Interview by Cathy Stefanec Ogren
I had the privilege of interviewing author extraordinaire, Vivian Kirkfield. Her newest book, Making Their Voices Heard: The Inspiring Friendship of Ella Fitzgerald and Marilyn Monroe, launched in January. I highly recommend it!
Cathy Ogren: Welcome, Vivian.
Vivian Kirkfield: Thank you so much, Cathy!
CO: I’m so pleased to interview you for this blog. In your newest nonfiction biography, Making Their Voices Heard, why did you decide to focus on the friendship Ella Fitzgerald and Marilyn Monroe had for each other rather than their enormous talents?
VK: I knew I wanted to write a story for children… a story that children could relate to. Even young kids know about playdates and going to a classmate’s birthday party and how it feels when your friend is mad at you. How to be a good friend is an important lesson for kids. And although it’s true that each of these icons had enormous talent, each was being limited because of discrimination of one kind or another…and it was their friendship which helped break those barriers.
CO: When you begin to do research for a nonfiction work, do you have a specific plan you follow?
I begin my research on the internet… scrolling through whatever sites I can find. Then I turn to the local library and if necessary, reach out to the reference librarian to ask if she can connect with the larger libraries. I’ve also contacted the libraries and historical museums and historical societies in the cities where my subjects were born or worked. These often contain archives that are specific to the person I’m researching. In addition, if there are any living relatives whose names pop up during my research, I do try to connect with them.
CO: How do you organize your research to make it easy for you to refer to it? Handwritten notes? Binder?
VK: As I read, I take notes in a dollar store composition notebook…usually (and unfortunately) handwritten (unfortunate because I often can’t read my own handwriting). But I also print out pages from online sources [because] sometimes an online source can disappear between the time you read it and the time the manuscript is bought – at least you will have a hard copy of your information if/when the editor/fact-checkers ask about something. Then I use a manila folder for all the printed sheets and the notebook. I wish I were more organized… but so far, this system has worked pretty well. The most difficult time was when I was writing the nine nonfiction [picture book biographies] for From Here to There: Inventions That Changed the Way the World Moves (Houghton Mifflin Harcourt, January 21, 2021). In only nine months, I had to go from idea to seven polished submission-ready manuscripts… (I had already written two of them when we signed the contract). If it weren’t for my fabulous critique partners, I never would have been able to accomplish such a feat in such a short period of time.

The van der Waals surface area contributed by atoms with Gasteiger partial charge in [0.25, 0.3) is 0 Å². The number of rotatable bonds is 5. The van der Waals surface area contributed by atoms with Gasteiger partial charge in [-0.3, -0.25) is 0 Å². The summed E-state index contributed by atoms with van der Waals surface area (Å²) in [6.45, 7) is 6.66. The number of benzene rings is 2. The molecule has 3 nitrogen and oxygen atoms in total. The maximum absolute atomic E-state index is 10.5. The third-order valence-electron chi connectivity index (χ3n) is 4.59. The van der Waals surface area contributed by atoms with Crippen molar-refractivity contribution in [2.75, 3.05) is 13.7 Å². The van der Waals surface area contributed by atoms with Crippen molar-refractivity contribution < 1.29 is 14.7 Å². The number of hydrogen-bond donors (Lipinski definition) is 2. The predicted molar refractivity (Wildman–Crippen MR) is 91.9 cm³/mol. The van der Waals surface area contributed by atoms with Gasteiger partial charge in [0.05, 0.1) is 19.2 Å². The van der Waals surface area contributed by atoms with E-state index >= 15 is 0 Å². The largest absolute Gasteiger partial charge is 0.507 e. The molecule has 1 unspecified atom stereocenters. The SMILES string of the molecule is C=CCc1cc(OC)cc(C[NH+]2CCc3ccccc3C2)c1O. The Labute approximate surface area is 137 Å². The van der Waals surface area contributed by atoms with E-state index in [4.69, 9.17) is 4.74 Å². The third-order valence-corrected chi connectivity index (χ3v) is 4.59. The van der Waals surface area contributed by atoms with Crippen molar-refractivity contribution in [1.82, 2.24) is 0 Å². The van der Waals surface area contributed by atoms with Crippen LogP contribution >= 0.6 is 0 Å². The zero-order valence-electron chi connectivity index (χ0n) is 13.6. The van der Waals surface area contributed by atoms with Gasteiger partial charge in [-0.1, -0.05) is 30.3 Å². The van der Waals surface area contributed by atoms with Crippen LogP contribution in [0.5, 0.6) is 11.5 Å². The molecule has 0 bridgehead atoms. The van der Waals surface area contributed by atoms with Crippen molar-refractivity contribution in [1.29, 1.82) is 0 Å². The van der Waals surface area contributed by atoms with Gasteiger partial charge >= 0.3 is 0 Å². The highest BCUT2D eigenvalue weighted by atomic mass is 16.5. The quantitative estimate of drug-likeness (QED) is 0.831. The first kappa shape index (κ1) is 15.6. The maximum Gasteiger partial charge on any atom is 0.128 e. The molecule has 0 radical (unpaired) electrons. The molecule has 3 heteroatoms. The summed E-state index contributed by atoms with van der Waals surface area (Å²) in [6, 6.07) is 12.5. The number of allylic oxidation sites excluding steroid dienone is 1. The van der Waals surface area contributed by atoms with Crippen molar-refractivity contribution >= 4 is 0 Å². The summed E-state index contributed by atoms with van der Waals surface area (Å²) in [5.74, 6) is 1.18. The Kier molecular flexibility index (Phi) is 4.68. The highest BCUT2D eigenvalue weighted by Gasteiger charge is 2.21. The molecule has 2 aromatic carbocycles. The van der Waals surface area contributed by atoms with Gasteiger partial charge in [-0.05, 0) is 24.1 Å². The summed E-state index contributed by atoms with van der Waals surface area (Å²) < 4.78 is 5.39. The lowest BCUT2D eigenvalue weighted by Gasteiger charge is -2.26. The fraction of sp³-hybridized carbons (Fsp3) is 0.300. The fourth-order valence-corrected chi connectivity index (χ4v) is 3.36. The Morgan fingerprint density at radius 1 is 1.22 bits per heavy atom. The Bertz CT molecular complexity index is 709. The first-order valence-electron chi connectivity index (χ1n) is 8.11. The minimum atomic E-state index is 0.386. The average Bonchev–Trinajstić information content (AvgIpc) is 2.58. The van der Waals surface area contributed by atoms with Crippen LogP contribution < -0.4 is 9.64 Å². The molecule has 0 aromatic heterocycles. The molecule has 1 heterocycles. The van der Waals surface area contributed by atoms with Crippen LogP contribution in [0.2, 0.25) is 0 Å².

CO: What are some of the places you go to find information? (Primary sources? Newspaper clips? Documentaries? Videos?)
VK: As I mentioned previously, online sources are my first line of inquiry. Then the library… with books/journals/newspapers. I also LOVE YouTube… there are amazing documentaries AND interviews… if your subject is fairly modern (within the last 100 years) there may be a wealth of information, some of the primary sources (an interview, for instance) available at your fingertips.
Another great source of information is the library… but not just the bookshelves. Many libraries have subscriptions to various databases – old newspapers, ancestry sites – and if you have a library card, you may be able to access a lot of it from the comfort of your own home and computer.
CO: When do you know it’s time to stop researching and start writing?
VK: I know it is time to stop researching when I start reading the same information. Also, I try to write my pitch (what-you’d-say-to-an-editor-if-you-only-had-30-seconds-to-talk) and my one-sentence (kind of a synopsis of the story) before I start writing. If I feel I have enough information to create a strong narrative that answers the promise of my opening lines (yes, I write my opening lines early on), I stop researching and start writing. But, I’m always willing to go back and dig deeper if there are questions that remain unanswered.